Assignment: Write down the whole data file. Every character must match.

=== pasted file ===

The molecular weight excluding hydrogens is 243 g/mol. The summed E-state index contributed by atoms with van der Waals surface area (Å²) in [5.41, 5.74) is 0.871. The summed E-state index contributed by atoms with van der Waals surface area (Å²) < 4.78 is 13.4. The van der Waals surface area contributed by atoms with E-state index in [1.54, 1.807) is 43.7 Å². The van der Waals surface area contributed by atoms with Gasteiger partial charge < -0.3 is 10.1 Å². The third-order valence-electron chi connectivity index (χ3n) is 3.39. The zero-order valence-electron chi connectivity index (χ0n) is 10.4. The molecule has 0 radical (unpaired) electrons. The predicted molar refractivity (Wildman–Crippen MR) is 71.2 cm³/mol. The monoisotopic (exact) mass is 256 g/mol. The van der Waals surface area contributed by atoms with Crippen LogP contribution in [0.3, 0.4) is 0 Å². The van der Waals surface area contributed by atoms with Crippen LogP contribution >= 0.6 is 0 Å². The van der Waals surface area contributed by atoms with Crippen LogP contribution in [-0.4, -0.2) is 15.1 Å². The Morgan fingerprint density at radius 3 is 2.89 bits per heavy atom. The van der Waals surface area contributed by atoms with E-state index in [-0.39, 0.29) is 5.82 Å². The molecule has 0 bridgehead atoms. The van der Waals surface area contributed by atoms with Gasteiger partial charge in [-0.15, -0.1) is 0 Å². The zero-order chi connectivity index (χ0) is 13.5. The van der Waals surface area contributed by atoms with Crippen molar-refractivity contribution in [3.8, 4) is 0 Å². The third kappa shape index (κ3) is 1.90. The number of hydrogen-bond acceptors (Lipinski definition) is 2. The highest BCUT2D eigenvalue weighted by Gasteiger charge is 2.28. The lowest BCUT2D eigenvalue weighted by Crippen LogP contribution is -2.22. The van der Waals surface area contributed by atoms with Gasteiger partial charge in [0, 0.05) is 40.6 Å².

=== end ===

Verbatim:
The molecular weight excluding hydrogens is 243 g/mol. The summed E-state index contributed by atoms with van der Waals surface area (Å²) in [5.41, 5.74) is 0.871. The summed E-state index contributed by atoms with van der Waals surface area (Å²) < 4.78 is 13.4. The van der Waals surface area contributed by atoms with E-state index in [1.54, 1.807) is 43.7 Å². The van der Waals surface area contributed by atoms with Gasteiger partial charge < -0.3 is 10.1 Å². The third-order valence-electron chi connectivity index (χ3n) is 3.39. The zero-order valence-electron chi connectivity index (χ0n) is 10.4. The molecule has 0 radical (unpaired) electrons. The predicted molar refractivity (Wildman–Crippen MR) is 71.2 cm³/mol. The monoisotopic (exact) mass is 256 g/mol. The van der Waals surface area contributed by atoms with Crippen LogP contribution in [0.3, 0.4) is 0 Å². The van der Waals surface area contributed by atoms with Crippen LogP contribution >= 0.6 is 0 Å². The van der Waals surface area contributed by atoms with Crippen LogP contribution in [-0.4, -0.2) is 15.1 Å². The Morgan fingerprint density at radius 3 is 2.89 bits per heavy atom. The van der Waals surface area contributed by atoms with E-state index in [-0.39, 0.29) is 5.82 Å². The molecule has 0 bridgehead atoms. The van der Waals surface area contributed by atoms with Gasteiger partial charge in [-0.15, -0.1) is 0 Å². The zero-order chi connectivity index (χ0) is 13.5. The van der Waals surface area contributed by atoms with Crippen molar-refractivity contribution in [3.8, 4) is 0 Å². The third kappa shape index (κ3) is 1.90. The number of hydrogen-bond acceptors (Lipinski definition) is 2. The highest BCUT2D eigenvalue weighted by Gasteiger charge is 2.28. The lowest BCUT2D eigenvalue weighted by Crippen LogP contribution is -2.22. The van der Waals surface area contributed by atoms with Gasteiger partial charge in [0, 0.05) is 40.6 Å².